The original Max Payne game came out in 2001, with Max Payne 2: The Fall of Max Payne arriving two years later. Both are still regarded as minor classics, despite Mark Wahlberg’s ill-fated (and quite frankly god-awful) cinematic adaptation tarnishing the brand’s reputation.
Now, nearly a decade later and the company that took over the Max Payne franchise, Rockstar Games – also known as the guys behind GTA, Red Dead Redemption and L.A. Noire – are finally releasing the franchise’s follow-up, taking the bullet-dodging antihero and planting him in the seedy underbelly of São Paulo.
The reason for his jolly holiday? Well, after the tumultuous events of the first two games, Max has, would you believe it, hit the bottle hard, so when a friend offers him a private security gig in Brazil, he takes it... but that doesn't mean trouble isn't too far behind.
It's no secret that die hard Max Payne fans weren't dancing in the street when they first heard news that their Bogie-like detective was suddenly out of his snow-and-shadows New York ‘comfort zone’ and strolling about the favelas in a John Lasseter-esque Aloha shirt – not to mention his suddenly shaved noggin.
But after playing the game ourselves at Rockstar’s UK offices in west London, we’re more than happy to tell you that despite his attention-grabbing haircut and fresh passport stamp, Max is the same Max we know and love: popping pills, blasting Berettas and slowing down time to nail that perfect headshot.
It’s this bullet time mechanic that really set the original Max Paynes apart, taking what could have been a simple neo-noir shooter and setting it apart from the competition – and Rockstar know it, making sure that this new and improved Max adventure gives players the same slow-motion thrill, but making it bigger, better and prettier thanks to third generation graphics and their love of perfecting all the little things.
Using a combination of motion capture technology and careful animation, for example, Max can now move back and forth and leap from side to side fluidly and beautifully, looking and behaving like a real person would… if they were shooting hired thugs in slow motion, that is.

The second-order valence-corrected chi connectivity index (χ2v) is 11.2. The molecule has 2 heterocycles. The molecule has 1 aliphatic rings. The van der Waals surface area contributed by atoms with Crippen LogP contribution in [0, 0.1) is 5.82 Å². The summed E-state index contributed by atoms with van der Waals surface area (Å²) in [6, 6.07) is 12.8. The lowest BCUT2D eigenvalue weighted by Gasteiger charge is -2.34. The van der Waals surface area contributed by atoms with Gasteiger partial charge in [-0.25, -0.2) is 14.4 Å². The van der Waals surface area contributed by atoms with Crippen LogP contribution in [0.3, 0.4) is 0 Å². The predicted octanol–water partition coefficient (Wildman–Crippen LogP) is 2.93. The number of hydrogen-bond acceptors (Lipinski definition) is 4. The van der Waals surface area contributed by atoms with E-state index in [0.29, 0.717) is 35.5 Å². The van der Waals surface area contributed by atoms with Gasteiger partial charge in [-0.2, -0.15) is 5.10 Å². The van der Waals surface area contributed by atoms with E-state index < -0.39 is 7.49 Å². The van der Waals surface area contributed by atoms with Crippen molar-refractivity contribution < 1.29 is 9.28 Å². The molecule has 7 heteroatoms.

Slamming the bullet time button once more, it’s a refreshing feeling knowing that without any painkillers your health won’t come back if you hide behind a wall and your bullet time bar won’t regenerate all on its own – to survive, you'll need to hit yout next target soon, and, ideally, in a particularly stylish way.
The level we played was based in an empty football stadium. Empty, that is, apart from a gang of mercenaries hell-bent on putting a hole in the back of your skull. Running and gunning again, straight off the bat the game feels like it designed to make you move, not to cower, to go out with guns blazing and not hide in the shadows.
Making mistakes and coming back knowing where enemies are hiding seems par for the course in certain sections, and the game certainly doesn’t suffer for it, with an immense buzz coming from moments you nail first time, as well as particularly tricky bits that require a few more attempts to master.
It’s a throwback to more old school shooters, but with the top-drawer graphics you’d expect from Rockstar, full of gloriously cinematic set pieces and set-ups designed to make you punch the air. A sniping section of this particular stadium level was undoubtedly the highlight, for example – something you’ll find out for yourself once the long-awaited shooter hits shelves on May 18.
As for the seeming lack of noirishness, well, that’s taken care of by Max’s habit of getting down to business under the cover of night, maintaining the freshness required of any long-awaited follow-up by changing the location but not compromising on atmosphere.
Rockstar have been releasing a number of detailed trailers to help newcomers and older fans alike get their head around a man who, from a distance, could well be Breaking Bad's Walter White running around with an uzi, and just to get you in the mood, here are a few for you below.
Draven Cage Posted on Saturday May 12, 2012, 15:49
I absolutely love the first two Max Payne games (and recently downloaded the first one - for free - from the PlayStation Network and completed it with a smile on my face), so had been counting the days until the third one was officially announced never mind released.
Truth be told, the games could be classed as shallow (walk into a room, shoot a load of guys, walk into another room, shoot a load of guys, etc, etc), but they're done in such a way that the style comes across perfectly and the characters were all standouts.